I tipped my hat to this South African liberation front, anti-apartheid, abolitionist sister who fought and triumphed despite the odds, who had defied the racist status-quo, who lived love beyond the marital, filial or national, and embodied the kind of love that casts a widening pool of light and we saw each other. We have both defied a culture bent on making of us violent beings who dehumanize and are ourselves dehumanized. Standing shoulder to shoulder with each other, we acknowledged the need to affirm that humanity.
Now Trump Ascends to the White House
Trump happens when our alliances fall apart. As it was for segregated South Africa, now in the United States—as electors have cast their ballots for Trump, sealing his ascension to the White House—solidarity demands that we call forth the alliances both ancient and recent. In the urgency of now, we must call forth the alliances first forged in the fires of the movement to abolish slavery, to end Jim Crow, to bring about civil rights, to bring intersectionality to the feminist movement, to stand with those who put their bodies on the line in the middle of the night, those willing to lock-arms together with the most oppressed in times of great human crisis, to rail against the current regime, to bring the day into this night. They are our comrades. Look for them. They are everywhere. They are all around us.
It’s time for the day bringers to bring about the day when a presidential candidate is not judged by the intonation of her voice, or internalized beliefs about the female archetypes of old crone or seductress, dutiful wife and martyr, shrill bullhead, somehow more deceitful than men and a liar, or overly politically ambitious, the one who doesn’t know her place. When roughly fifty-three percent of White women voted for Trump, collective misogyny almost won out. The rhetorical message to women to not vote for the “impersonable” woman who reflects perceived aspects of herself seduced many into complicity. Damage was done to the nascent efforts to create new alliances among women across a variety of complex identities.
However, we cannot allow the derailment of our efforts to create radical shifts in the ways we address the spectrum of violence against women, closing the wage gap, access to healthcare, reproductive justice, educational opportunity and other human rights, international affairs, the school to prison pipeline, police accountability, rape culture, widespread poverty and war.
Yes, the alliances forged in the fires of yesterday failed to hold true on November 8th and in the stunned aftermath, we as Black women have had our say. Our message to the fifty-three percent: we stood by you, but you dropped the ball. Moreover, Black communities, LGBTQ and immigrant communities, women, we were all thrown under the bus by those with misguided principles who cast their votes to the wind, with “protest votes”.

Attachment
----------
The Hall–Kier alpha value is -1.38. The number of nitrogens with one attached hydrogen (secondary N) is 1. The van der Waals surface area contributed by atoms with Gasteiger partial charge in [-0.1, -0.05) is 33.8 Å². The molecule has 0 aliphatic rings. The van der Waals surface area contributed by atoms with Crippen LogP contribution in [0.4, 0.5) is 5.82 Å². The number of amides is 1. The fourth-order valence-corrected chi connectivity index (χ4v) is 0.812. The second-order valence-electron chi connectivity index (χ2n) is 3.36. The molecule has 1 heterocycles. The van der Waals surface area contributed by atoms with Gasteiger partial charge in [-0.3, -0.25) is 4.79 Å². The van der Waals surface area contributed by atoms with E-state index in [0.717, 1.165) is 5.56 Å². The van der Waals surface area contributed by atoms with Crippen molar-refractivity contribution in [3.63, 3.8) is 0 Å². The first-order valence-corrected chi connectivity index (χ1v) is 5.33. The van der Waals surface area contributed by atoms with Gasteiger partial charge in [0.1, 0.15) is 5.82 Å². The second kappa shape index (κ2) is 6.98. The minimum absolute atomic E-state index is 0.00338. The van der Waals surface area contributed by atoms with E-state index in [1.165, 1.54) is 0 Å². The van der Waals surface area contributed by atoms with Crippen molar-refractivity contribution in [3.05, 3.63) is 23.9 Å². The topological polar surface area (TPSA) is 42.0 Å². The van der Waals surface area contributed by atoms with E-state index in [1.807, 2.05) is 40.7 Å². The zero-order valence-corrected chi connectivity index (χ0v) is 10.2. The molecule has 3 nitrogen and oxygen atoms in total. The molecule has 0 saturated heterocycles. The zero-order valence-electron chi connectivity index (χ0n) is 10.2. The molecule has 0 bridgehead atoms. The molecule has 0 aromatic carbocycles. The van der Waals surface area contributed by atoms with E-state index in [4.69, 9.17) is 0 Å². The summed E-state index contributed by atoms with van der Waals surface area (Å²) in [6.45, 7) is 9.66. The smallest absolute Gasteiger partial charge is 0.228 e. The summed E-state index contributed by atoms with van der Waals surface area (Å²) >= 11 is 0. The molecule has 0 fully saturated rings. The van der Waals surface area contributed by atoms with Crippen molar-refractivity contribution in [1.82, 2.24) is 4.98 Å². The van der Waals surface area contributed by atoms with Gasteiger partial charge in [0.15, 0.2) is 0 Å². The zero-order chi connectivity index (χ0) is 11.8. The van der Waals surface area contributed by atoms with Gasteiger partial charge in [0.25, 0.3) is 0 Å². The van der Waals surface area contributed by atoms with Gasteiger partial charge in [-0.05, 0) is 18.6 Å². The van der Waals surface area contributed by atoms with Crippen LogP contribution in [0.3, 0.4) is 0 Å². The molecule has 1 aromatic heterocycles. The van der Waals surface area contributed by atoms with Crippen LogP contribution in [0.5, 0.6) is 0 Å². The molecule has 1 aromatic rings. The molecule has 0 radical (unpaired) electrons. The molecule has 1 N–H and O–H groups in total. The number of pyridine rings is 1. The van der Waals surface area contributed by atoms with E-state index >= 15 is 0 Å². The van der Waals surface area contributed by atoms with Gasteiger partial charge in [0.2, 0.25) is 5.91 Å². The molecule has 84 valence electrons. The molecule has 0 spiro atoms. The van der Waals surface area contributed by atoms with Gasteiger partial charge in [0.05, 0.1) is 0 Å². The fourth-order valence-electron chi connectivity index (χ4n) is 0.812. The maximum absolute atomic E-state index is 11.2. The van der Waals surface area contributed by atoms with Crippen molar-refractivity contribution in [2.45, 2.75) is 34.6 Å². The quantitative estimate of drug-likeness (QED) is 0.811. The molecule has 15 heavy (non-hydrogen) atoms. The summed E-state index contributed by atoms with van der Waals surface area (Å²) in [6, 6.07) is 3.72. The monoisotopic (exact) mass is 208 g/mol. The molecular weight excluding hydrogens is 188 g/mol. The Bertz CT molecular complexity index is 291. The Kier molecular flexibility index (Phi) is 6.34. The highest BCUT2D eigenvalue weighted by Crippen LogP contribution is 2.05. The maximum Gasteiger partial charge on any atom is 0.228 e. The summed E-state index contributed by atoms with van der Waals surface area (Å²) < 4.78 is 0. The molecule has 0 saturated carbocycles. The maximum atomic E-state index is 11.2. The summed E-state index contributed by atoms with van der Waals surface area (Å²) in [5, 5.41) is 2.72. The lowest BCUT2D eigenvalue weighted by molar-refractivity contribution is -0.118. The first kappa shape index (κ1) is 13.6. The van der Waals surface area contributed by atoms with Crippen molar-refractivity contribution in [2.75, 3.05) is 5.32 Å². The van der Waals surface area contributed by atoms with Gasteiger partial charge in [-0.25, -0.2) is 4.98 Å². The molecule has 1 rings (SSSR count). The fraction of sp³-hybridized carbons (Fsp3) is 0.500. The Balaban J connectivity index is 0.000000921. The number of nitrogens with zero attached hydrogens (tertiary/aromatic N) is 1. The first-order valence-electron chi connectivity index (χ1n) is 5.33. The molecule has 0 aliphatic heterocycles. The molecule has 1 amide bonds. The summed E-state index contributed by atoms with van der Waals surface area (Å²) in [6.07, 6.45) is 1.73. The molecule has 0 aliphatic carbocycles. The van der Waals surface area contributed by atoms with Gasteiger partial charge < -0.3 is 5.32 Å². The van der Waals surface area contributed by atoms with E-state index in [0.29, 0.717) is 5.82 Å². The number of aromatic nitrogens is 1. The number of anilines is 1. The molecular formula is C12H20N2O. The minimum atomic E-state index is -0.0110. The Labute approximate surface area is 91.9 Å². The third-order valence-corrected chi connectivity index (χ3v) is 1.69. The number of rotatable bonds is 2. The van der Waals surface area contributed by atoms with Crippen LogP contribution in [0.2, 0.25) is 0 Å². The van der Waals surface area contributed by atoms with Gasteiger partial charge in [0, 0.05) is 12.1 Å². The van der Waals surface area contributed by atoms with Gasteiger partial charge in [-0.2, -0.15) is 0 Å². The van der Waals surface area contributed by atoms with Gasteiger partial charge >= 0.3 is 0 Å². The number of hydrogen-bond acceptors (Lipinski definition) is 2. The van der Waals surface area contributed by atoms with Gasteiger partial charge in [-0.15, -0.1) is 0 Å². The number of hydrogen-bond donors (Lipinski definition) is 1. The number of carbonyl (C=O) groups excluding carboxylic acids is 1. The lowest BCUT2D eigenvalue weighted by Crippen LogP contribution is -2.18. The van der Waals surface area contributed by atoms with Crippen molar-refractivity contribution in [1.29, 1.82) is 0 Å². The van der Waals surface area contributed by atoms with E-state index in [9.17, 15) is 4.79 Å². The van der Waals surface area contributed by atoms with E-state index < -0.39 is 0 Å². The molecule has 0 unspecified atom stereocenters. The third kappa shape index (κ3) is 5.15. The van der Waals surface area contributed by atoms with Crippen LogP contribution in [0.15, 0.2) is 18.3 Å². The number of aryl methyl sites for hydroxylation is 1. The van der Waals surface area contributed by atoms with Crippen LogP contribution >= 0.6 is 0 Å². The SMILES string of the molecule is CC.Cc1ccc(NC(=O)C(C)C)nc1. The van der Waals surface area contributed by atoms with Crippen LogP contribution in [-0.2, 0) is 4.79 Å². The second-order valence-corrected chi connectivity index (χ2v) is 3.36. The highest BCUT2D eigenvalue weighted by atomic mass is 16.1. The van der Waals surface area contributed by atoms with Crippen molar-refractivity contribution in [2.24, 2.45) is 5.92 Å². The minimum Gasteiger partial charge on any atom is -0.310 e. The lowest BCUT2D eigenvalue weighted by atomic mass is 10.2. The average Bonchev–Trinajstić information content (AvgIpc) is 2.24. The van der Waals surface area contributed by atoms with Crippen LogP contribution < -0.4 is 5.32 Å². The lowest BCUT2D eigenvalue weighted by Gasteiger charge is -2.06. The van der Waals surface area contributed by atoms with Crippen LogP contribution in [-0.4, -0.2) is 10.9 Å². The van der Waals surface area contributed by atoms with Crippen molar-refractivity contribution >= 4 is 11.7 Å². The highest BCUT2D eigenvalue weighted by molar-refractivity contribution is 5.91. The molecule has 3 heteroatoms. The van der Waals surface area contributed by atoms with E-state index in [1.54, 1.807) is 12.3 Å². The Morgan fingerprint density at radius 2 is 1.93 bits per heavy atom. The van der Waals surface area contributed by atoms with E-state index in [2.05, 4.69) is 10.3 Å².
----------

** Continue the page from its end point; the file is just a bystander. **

Just as Trump supporters chanted “lock her up!”, what this election did, is it tried to lock every woman up; lock her up in powerlessness, in an inability to create the change she envisioned. It’s time however, for the day bringers, the liberation front, anti-apartheid, abolitionists, antiracist sister-warriors—engineers of new paradigms, new strategies to end white supremacy, rail against misogynist, anti-LGBTQ and xenophobic ways of being.
Now more than ever, we must make it right. All of us. Make it right. W.E.B Dubois once said “there is no force equal to a woman determined to rise.” We need to be the creators of culture, not just its blind followers. In this fearsome time when each of our lives is under threat, where it is almost certain that we will not survive without each other as women, as people, we must rise. We must relearn how to live by love thy sisters in all their diversity, and “love thy neighbor as thyself.” We can relearn to live by “first do no harm” and “take no more than you need”. We must acknowledge the whole truth of histories we know to be incomplete. There must be a return to the belief that we ourselves are not the center of the universe, but simply the custodians of future generations to come. For them, in the urgency of now, we have to stand in solidarity.
1 in 3 women across the planet will be beaten or raped during her lifetime. That’s ONE BILLION WOMEN AND GIRLS. Every February, we rise – in hundreds of countries across the world – to show our local communities and the world what one billion looks like and shine a light on the rampant impunity and injustice that survivors most often face. We rise through dance to express joy and community and celebrate the fact that we have not been defeated by this violence. We rise to show we are determined to create a new kind of consciousness – one where violence will be resisted until it is unthinkable.
This year we are Rising In Solidarity Against the Exploitation of Women. We are initiating a new series, “RISING SOLIDARITY” where we will be sharing stories of extraordinary activists from around the world about their experiences with true solidarity, harnessing a deeper understanding of why it is critical in the fight against systems of oppression and exploitation. Providing both regional and global context for what it means to stand in solidarity with each other.